Hillsboro Mayor Drew Hastings says that naming a new safety and service director and a permanent police chief will happen eventually, but he’s in no hurry.
Hastings said Friday that, so far, the vacancy in the safety-service director’s office has resulted in minimal issues.
“We’ve had no fires to put out,” said Hastings. “The only downside has been a little more work in the administration picking up the slack. Between us and the interim SSD we have, everything is working fine.”
Hastings credited city workers for fulfilling their duties and going about business as usual. He praised Shawn Adkins, the public works lead, for “really helping to fulfill some of the duties our SSD was doing.”
On Nov. 22, about two weeks after Hastings was acquitted by a jury in a criminal trial, he fired Todd Wilkin from his position as safety and service director, a move that at first resulted in city Law Director Fred Beery ordering Wilkin to continue being paid against the mayor’s wishes, until Beery rescinded that directive on Jan. 18, citing an outside attorney’s advice.
Wilkin’s attorneys have notified the city that he is appealing his dismissal through a grievance procedure outlined in the city’s policies and procedures manual.
Hastings has entered into a short-term agreement with Stantec Engineering for Stantec’s Gary Silcott to coordinate infrastructure projects until a new safety and service director is hired.
Stantec, which has been involved with a number of Hillsboro projects, provides various infrastructure services and consultation on a regular basis, and in some communities which do not employ full-time service directors the company fills that role.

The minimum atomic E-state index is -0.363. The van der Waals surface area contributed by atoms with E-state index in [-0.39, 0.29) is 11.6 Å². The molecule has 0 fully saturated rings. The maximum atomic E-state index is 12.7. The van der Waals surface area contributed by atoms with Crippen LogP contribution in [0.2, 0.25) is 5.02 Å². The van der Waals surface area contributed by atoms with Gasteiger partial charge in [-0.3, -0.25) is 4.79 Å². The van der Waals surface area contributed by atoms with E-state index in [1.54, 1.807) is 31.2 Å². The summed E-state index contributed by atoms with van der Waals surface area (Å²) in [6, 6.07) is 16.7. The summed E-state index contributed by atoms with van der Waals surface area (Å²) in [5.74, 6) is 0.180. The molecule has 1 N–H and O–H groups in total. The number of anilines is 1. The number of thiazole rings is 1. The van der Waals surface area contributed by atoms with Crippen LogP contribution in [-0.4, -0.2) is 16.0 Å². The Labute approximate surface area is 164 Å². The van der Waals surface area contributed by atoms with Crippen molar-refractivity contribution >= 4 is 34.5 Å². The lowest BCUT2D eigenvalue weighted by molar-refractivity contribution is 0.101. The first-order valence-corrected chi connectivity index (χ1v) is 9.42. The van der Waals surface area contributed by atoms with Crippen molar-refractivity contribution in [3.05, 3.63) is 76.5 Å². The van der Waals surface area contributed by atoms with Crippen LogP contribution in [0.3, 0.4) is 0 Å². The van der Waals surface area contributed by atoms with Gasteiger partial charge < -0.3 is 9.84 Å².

According to company information, Silcott “has over 17 years of hands-on experience in the fields of engineering and design, having worked in both the private and public sectors of engineering consulting. He is experienced in water and wastewater system projects, design of road improvements, storm water management, and site design for private sector developments.”
But while he has not rushed to fill the SSD post, Hastings said he is working on a job posting for the position.
“But being without that position for about 60 days, we’re finding that with our next choice we can be more flexible and we may be able to use some existing personnel who are responsible for some overlap in duties, and save some money on the position,” said Hastings. Wilkin was hired in 2013 at an annual salary of $74,000.
Likewise, the mayor said he is moving cautiously on filling the police chief position vacated by the resignation in December of Todd Whited.
“We’re taking our time,” said Hastings. “We have not been put in a position to have to rush fulfilling it.” He said Sgt. Steve Browder, who he appointed to step into the chief’s role temporarily, “seems to be doing a fine job as acting chief.”
The FOP agreement with the city deals with procedures to appoint a permanent chief, although there appears to be no precise time frame involved. Law director Beery said Friday that if someone serves as acting chief for two years, he or she is then considered to be the permanent chief.